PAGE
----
These together with other objects and advantages which will become subsequently apparent reside in the details of construction and operation are more fully hereinafter described and claimed, reference being had to the accompanying drawings forming a part hereof, wherein like numerals refer to like parts throughout.
FIG. 1 is an idealized perspective view illustrating the basic method and apparatus of the invention;
FIG. 2 is an elevational view of an oil recovery pump used in the practice of the invention;
FIG. 3 is a plan view partially cut away of a storage tank configured according to one embodiment of the invention;
FIG. 4 is a sectional view taken along line 4--4 of FIG. 3; and
FIG. 5 is a perspective view of a portion of the closed loop circulatory system of the invention.
Referring now to the drawings and particularly to FIG. 1, the secondary oil recovery system of the invention is seen at 10 to comprise a storage tank 12 which receives and temporarily holds crude oil 13 pumped into the storage tank 12 by recovery pumps 14. The recovery pumps 14 are of conventional configuration and are disposed on the surface of the earth above individual oil wells 16, the recovery pumps 14 pumping the crude oil 13 through inlet lines 26 into the storage tank 12 from oil-bearing strata 22 into which the intake portions of the oil wells 16 extend. While the storage tank 12 is conventionally used for temporary holding of recovered crude oil prior to transport of the crude oil to a point of use, transfer, or other storage, such as by means of the pipe line 24, the present invention particularly contemplates heating of the crude oil 13 within the storage tank 12 and injection of at least portions of the heated crude oil back into the oil formation as represented by the strata 22. Crude oil heated within the storage tank 12 can be circulated through return line 28 to injection pumps 20 by means of a pump 18 disposed in the return line 28 in proximity to the tank 12. The heated crude oil is thus returned to the oil formation to mix with the relatively viscous crude oil remaining therewithin, the viscosity of the total body of oil in the oil-bearing strata 22 being thereby reduced at least in localized regions of the oil formation.
Referring now particularly to FIGS. 3 through 5, the storage tank 12 according to a preferred embodiment of the invention is seen to have the top portion thereof take the form of a roof collector plate 30 which is transparent to solar radiation. The roof collector plate 30 defines in cooperation with opaque annular side wall 35 and upper interior wall 37 a heat collector chamber 36. Heat absorbing portions 34 of a closed loop circutory system 32 are disposed within the heat collector chamber 36, a working fluid 31, which can be a liquid or gas, such as a halogenated hydrocarbon, circulates through the closed loop circulatory system 32 due to the action of pump 44. The heat absorbing portions 34 of the system 32 essentially comprise the upper portions of a sinuous continuous pipe 33, the lower portions of which pipe 33 are disposed within oil-containing chamber 45 of the storage tank 12 and constitute heat exchange portions 38 of said system 32. The heat collector chamber 36 defined by the roof collector plate 30 and the walls 35 and 37 acts as a solar collector and can be configured according to the variety of such structures available in the art without departing from the scope of the invention. Within the chamber 36, solar energy incident on and passing through the roof collector plate 30 produces elevated temperature conditions, heat being absorbed through the heat absorbing portions 34 of the closed loop circulatory system 32 by the working fluid 31. The working fluid 31 circulates through the closed loop circulatory system 32 and into the heat exchange portions 38, heat being exchanged through said portions 38 from the working fluid 31 to the relatively colder crude oil 13 within the chamber 45.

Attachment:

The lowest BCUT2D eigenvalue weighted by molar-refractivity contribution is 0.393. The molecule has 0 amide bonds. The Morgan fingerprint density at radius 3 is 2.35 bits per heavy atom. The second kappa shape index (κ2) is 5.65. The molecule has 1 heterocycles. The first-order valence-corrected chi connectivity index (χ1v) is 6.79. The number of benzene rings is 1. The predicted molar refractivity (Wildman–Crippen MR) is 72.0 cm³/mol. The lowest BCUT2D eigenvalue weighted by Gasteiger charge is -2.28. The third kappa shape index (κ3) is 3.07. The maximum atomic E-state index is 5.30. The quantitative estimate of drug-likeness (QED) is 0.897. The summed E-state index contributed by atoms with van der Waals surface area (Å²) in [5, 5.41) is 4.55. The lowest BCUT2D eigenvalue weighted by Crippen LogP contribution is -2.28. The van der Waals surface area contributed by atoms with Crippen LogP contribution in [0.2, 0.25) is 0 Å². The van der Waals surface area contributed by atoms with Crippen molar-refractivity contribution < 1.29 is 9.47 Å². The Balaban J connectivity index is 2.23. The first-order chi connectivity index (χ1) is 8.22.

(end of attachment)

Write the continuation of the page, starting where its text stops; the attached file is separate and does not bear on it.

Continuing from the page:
Warmer and less viscous crude oil 13 is drawn from the warmer upper layers of the body of crude oil within the storage tank 12 through the return line 28 and injected into the oil-bearing strata 22 of the oil formation by the injection pumps 20. Portions of the warmed crude oil 13 can be removed through the pipe line 24 to additional storage facilities or to transport apparatus (not shown) of known description. The warmed crude oil can be more readily pumped through the pipe line 24, thereby providing an advantage incidental to the primary purpose of the invention. The relatively warm portion of the crude oil injected into the oil formation typically has a preferred temperature of between 90 degrees F. and 180 degrees F., the warmed crude oil radiating and diffusing into the strata 22 to heat the relatively viscous and relatively colder crude oil in the formation. The viscosity of the remaining crude oil in the strata 22 is thus reduced, thereby allowing more ready removal of greater portions thereof through the recovery pump 14.
The storage tank 12 is seen in FIGS. 1 and 4 to have at least lower portions thereof embedded in the earth 42, exposed side wall portions being provided with insulation 40. It should be understood that the tank 12 could be disposed completely beneath ground level except for the roof collector plate 30 for insulative purposes. It should also be understood that the heat absorbing portions 34 of the closed loop circulatory system 32 could be disposed externally of the storage tank 12, the solar collecting portion of the system 10 being located either wholly or partly externally of the tank 12. In such a situation, the continuous pipe 33 would enter the oil-containing chamber 45 through a wall thereof to bring the heating working fluid 31 into heat exchanging relation to the crude oil 13 within the chamber 45. It should also be understood that heat energy from sources other than solar energy sources could be used to warm the crude oil 13 within the chamber 45, heat energy from geothermal or other "low grade" energy sources being particularly useful.
The foregoing is considered as illustrative only of the principles of the invention. Further, since numerous modifications and changes will readily occur to those skilled in the art, it is not desired to limit the invention to the exact construction and operation shown and described, and accordingly all suitable modifications and equivalents may be resorted to, falling within the scope of the invention.
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|U.S. Classification||166/272.1, 166/272.6, 126/641, 126/643, 166/57|
|International Classification||E21B36/00, E21B43/24|
|Cooperative Classification||E21B36/00, E21B36/003, E21B43/24|
|European Classification||E21B43/24, E21B36/00, E21B36/00C|